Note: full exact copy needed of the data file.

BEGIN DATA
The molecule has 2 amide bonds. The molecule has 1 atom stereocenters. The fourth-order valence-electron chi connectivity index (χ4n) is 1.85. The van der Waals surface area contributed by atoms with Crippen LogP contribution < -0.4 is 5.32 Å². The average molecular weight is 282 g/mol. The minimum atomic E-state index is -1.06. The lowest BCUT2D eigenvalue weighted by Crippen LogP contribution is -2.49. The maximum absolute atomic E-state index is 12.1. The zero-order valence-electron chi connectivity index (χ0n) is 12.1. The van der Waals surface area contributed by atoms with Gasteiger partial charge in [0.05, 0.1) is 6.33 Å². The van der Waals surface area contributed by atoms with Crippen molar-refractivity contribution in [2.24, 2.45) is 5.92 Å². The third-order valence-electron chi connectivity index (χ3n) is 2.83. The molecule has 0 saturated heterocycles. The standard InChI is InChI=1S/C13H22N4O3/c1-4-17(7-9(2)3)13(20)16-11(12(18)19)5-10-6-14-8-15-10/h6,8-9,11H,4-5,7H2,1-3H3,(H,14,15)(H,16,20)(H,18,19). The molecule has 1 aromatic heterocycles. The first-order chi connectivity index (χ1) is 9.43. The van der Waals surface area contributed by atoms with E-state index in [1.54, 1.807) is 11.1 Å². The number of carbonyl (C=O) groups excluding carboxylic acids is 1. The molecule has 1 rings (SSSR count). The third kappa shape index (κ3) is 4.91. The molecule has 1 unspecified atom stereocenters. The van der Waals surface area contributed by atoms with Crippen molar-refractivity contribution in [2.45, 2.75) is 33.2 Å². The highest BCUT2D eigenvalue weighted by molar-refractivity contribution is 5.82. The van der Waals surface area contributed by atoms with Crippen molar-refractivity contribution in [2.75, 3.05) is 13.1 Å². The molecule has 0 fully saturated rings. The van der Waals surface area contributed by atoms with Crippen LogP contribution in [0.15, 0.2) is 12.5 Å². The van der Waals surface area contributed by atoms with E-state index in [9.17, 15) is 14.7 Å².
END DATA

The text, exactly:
The molecule has 2 amide bonds. The molecule has 1 atom stereocenters. The fourth-order valence-electron chi connectivity index (χ4n) is 1.85. The van der Waals surface area contributed by atoms with Crippen LogP contribution < -0.4 is 5.32 Å². The average molecular weight is 282 g/mol. The minimum atomic E-state index is -1.06. The lowest BCUT2D eigenvalue weighted by Crippen LogP contribution is -2.49. The maximum absolute atomic E-state index is 12.1. The zero-order valence-electron chi connectivity index (χ0n) is 12.1. The van der Waals surface area contributed by atoms with Gasteiger partial charge in [0.05, 0.1) is 6.33 Å². The van der Waals surface area contributed by atoms with Crippen molar-refractivity contribution in [2.24, 2.45) is 5.92 Å². The third-order valence-electron chi connectivity index (χ3n) is 2.83. The molecule has 0 saturated heterocycles. The standard InChI is InChI=1S/C13H22N4O3/c1-4-17(7-9(2)3)13(20)16-11(12(18)19)5-10-6-14-8-15-10/h6,8-9,11H,4-5,7H2,1-3H3,(H,14,15)(H,16,20)(H,18,19). The molecule has 1 aromatic heterocycles. The first-order chi connectivity index (χ1) is 9.43. The van der Waals surface area contributed by atoms with E-state index in [1.54, 1.807) is 11.1 Å². The number of carbonyl (C=O) groups excluding carboxylic acids is 1. The molecule has 1 rings (SSSR count). The third kappa shape index (κ3) is 4.91. The molecule has 1 unspecified atom stereocenters. The van der Waals surface area contributed by atoms with Crippen molar-refractivity contribution in [2.45, 2.75) is 33.2 Å². The highest BCUT2D eigenvalue weighted by molar-refractivity contribution is 5.82. The van der Waals surface area contributed by atoms with Crippen molar-refractivity contribution in [2.75, 3.05) is 13.1 Å². The molecule has 0 fully saturated rings. The van der Waals surface area contributed by atoms with Crippen LogP contribution in [0.15, 0.2) is 12.5 Å². The van der Waals surface area contributed by atoms with E-state index in [9.17, 15) is 14.7 Å².